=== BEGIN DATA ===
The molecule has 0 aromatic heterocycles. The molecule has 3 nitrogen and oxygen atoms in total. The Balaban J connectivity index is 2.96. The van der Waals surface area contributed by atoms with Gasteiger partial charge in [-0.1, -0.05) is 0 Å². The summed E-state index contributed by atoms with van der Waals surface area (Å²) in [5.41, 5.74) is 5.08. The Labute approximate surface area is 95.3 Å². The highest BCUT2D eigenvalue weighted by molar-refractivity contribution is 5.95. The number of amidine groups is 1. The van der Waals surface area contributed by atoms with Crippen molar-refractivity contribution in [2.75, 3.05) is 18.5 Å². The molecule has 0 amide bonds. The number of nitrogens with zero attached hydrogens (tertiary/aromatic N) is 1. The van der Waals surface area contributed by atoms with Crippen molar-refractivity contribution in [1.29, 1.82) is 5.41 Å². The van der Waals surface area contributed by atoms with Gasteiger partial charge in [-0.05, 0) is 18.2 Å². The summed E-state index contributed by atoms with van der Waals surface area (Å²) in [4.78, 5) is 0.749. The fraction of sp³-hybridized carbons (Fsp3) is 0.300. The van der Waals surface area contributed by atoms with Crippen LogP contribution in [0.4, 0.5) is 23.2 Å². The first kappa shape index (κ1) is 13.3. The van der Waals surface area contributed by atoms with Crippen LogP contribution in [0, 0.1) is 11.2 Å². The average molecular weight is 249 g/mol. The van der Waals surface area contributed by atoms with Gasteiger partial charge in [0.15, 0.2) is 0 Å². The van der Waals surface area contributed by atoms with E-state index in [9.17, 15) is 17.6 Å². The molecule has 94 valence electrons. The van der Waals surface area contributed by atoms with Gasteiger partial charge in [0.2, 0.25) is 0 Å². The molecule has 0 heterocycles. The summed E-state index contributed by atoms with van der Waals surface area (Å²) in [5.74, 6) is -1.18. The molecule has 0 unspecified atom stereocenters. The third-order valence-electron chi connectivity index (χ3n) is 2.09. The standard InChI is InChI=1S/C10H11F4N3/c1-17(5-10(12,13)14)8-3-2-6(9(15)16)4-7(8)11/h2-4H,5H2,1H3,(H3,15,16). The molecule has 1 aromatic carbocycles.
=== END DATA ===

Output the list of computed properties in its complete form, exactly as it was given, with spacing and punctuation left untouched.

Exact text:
The molecule has 0 aromatic heterocycles. The molecule has 3 nitrogen and oxygen atoms in total. The Balaban J connectivity index is 2.96. The van der Waals surface area contributed by atoms with Gasteiger partial charge in [-0.1, -0.05) is 0 Å². The summed E-state index contributed by atoms with van der Waals surface area (Å²) in [5.41, 5.74) is 5.08. The Labute approximate surface area is 95.3 Å². The highest BCUT2D eigenvalue weighted by molar-refractivity contribution is 5.95. The number of amidine groups is 1. The van der Waals surface area contributed by atoms with Crippen molar-refractivity contribution in [2.75, 3.05) is 18.5 Å². The molecule has 0 amide bonds. The number of nitrogens with zero attached hydrogens (tertiary/aromatic N) is 1. The van der Waals surface area contributed by atoms with Crippen molar-refractivity contribution in [1.29, 1.82) is 5.41 Å². The van der Waals surface area contributed by atoms with Gasteiger partial charge in [-0.05, 0) is 18.2 Å². The summed E-state index contributed by atoms with van der Waals surface area (Å²) in [4.78, 5) is 0.749. The fraction of sp³-hybridized carbons (Fsp3) is 0.300. The van der Waals surface area contributed by atoms with Crippen LogP contribution in [0.4, 0.5) is 23.2 Å². The first kappa shape index (κ1) is 13.3. The van der Waals surface area contributed by atoms with Crippen LogP contribution in [0, 0.1) is 11.2 Å². The average molecular weight is 249 g/mol. The van der Waals surface area contributed by atoms with Gasteiger partial charge in [0.15, 0.2) is 0 Å². The van der Waals surface area contributed by atoms with E-state index in [9.17, 15) is 17.6 Å². The molecule has 94 valence electrons. The van der Waals surface area contributed by atoms with Gasteiger partial charge in [0.2, 0.25) is 0 Å². The molecule has 0 heterocycles. The summed E-state index contributed by atoms with van der Waals surface area (Å²) in [5.74, 6) is -1.18. The molecule has 0 unspecified atom stereocenters. The third-order valence-electron chi connectivity index (χ3n) is 2.09. The standard InChI is InChI=1S/C10H11F4N3/c1-17(5-10(12,13)14)8-3-2-6(9(15)16)4-7(8)11/h2-4H,5H2,1H3,(H3,15,16). The molecule has 1 aromatic carbocycles.